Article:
Next post: Manowar- Into Glory Ride

To buy Rock And Roll Children, go to http://www.strategicpublishinggroup.com/title/RockAndRollChildren.html

Also available Amazon, Barnes & Noble and Froogle and on sale at Foyles Book Shop in London

 

 

 

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Great Rock Albums of 1981: Gillan- Future Shock

Posted in 1980s, Heavy Metal, Music, Rock, Uncategorized with tags , , , , , , , , , , , , on April 28, 2014 by 80smetalman

220px-Future_Shock_-_Gillan

After listening to the 1981 “Future Shock” album by Gillan, I even more regret that I never listened to them back in the day. Furthermore, this album cements my belief that Gillan were the best British act not to make it big in America. Once again, I have to thank YouTube for providing with an opportunity to listen to a great album I would have otherwise missed.

Maybe it’s me but “Future Shock” seems noticeably heavier that its predecessor, “Glory Road.” I mean the first four tracks on this album really rock. While the keyboards are definitely there, they play a more subordinate role in those songs but still make them sound great along with the guitar playing of Bernie Torme. But it’s the track “Sacre Bleu” where Torme’s talents really shine through. Then there’s the cover of “New Orleans,” which is very nicely done. After “Bite the Bullet,” which again has a cool guitar solo compliments of Torme, the album slows down with the cool power ballad, “If I Sing Softly.” I’ve only heard this song twice but I’m already ranking up there with some of the other great power ballads.

At first listen, I thought the album went more progressive with the last two songs but after the second listen, I am now of the opinion that I thought wrong the first time around. While the piano work Colin Towns is brilliant on the closer “For Your Dreams,” it’s still a rocker. Of course with all the great musicianship from the members of this band, it doesn’t make anyone forget whose name is on the marquee. Through his magnificent vocals, Ian Gillan lets you know that he is the singer and further proves why he gets my vote as the greatest voice in rock and metal.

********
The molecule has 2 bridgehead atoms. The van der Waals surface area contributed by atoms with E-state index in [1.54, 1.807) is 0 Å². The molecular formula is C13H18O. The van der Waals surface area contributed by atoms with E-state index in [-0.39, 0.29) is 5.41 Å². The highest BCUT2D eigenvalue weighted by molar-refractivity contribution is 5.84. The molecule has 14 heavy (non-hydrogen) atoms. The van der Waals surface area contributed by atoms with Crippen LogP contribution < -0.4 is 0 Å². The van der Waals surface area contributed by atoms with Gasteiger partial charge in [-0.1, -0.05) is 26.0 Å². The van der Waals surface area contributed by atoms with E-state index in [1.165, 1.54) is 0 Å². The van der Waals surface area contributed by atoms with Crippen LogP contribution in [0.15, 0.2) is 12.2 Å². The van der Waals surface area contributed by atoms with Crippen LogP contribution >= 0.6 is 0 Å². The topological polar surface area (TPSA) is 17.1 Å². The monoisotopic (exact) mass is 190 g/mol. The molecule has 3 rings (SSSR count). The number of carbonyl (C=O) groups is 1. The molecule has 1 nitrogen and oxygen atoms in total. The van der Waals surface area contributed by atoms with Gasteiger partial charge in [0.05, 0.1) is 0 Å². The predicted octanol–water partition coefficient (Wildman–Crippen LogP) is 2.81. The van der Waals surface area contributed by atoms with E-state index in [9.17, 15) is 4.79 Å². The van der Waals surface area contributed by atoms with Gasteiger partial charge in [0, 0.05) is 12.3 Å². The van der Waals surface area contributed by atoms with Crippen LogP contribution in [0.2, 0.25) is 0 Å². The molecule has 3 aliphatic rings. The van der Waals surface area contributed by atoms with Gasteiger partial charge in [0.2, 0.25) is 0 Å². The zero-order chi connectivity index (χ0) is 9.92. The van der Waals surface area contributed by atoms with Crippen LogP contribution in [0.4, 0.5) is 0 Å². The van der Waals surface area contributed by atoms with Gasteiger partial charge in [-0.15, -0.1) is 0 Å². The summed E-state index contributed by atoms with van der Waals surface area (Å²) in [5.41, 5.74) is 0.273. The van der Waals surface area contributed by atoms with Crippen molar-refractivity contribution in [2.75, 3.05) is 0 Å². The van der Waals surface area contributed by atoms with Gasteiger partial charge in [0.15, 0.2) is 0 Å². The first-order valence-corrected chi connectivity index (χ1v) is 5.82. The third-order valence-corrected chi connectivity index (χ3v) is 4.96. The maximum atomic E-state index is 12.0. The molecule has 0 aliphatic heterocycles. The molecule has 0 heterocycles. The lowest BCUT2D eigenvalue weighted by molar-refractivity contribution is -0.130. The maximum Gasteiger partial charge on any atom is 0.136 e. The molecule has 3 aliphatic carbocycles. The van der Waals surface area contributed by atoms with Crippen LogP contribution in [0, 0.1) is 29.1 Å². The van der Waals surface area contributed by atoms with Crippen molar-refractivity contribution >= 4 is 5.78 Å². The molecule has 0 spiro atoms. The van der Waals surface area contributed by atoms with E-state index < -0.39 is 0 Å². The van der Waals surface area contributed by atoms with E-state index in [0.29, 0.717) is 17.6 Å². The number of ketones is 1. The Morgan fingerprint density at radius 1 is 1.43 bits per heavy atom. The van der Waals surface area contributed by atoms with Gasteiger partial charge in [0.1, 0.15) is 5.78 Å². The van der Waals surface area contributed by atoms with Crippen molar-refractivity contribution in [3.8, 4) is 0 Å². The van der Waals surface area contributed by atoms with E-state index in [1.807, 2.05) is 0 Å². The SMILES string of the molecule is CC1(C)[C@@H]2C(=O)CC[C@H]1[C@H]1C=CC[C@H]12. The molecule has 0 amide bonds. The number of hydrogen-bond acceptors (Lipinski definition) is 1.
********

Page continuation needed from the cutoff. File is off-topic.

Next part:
Track Listing:

1. Future Shock

2. Night Ride Out of Phoenix

3. (The Ballad Of) The Lucitania Express

4. No Laughing in Heaven

5. Sacre Bleu

6. New Orleans

7. Bite the Bullet

8. If I Sing Softly

9. Don’t Want the Truth

10. For Your Dreams

Gillan

Gillan

Ian Gillan- vocals

Bernie Torme- guitars

Colin Town- keyboards

John McCoy- bass

Mick Underwood- drums

So, we have another great album fronted by a great vocalist and a fine band behind him. It makes me wonder why I never heard any Gillan back in 1981. I can’t really blame it being in the service either. But as they say, better late than never. Just to whet your appetites a bit, further along in the tour of 1981, I will be revealing who I consider to be the best American artist not to have cracked Great Britain.

Next post: An Unexpected Surprise

To buy Rock and Roll Children, go to http://www.strategicpublishinggroup.com/title/RockAndRollChildren.html

Also available on Amazon, Barnes & Noble and Froogle and on sale at Foyles Book Shop in London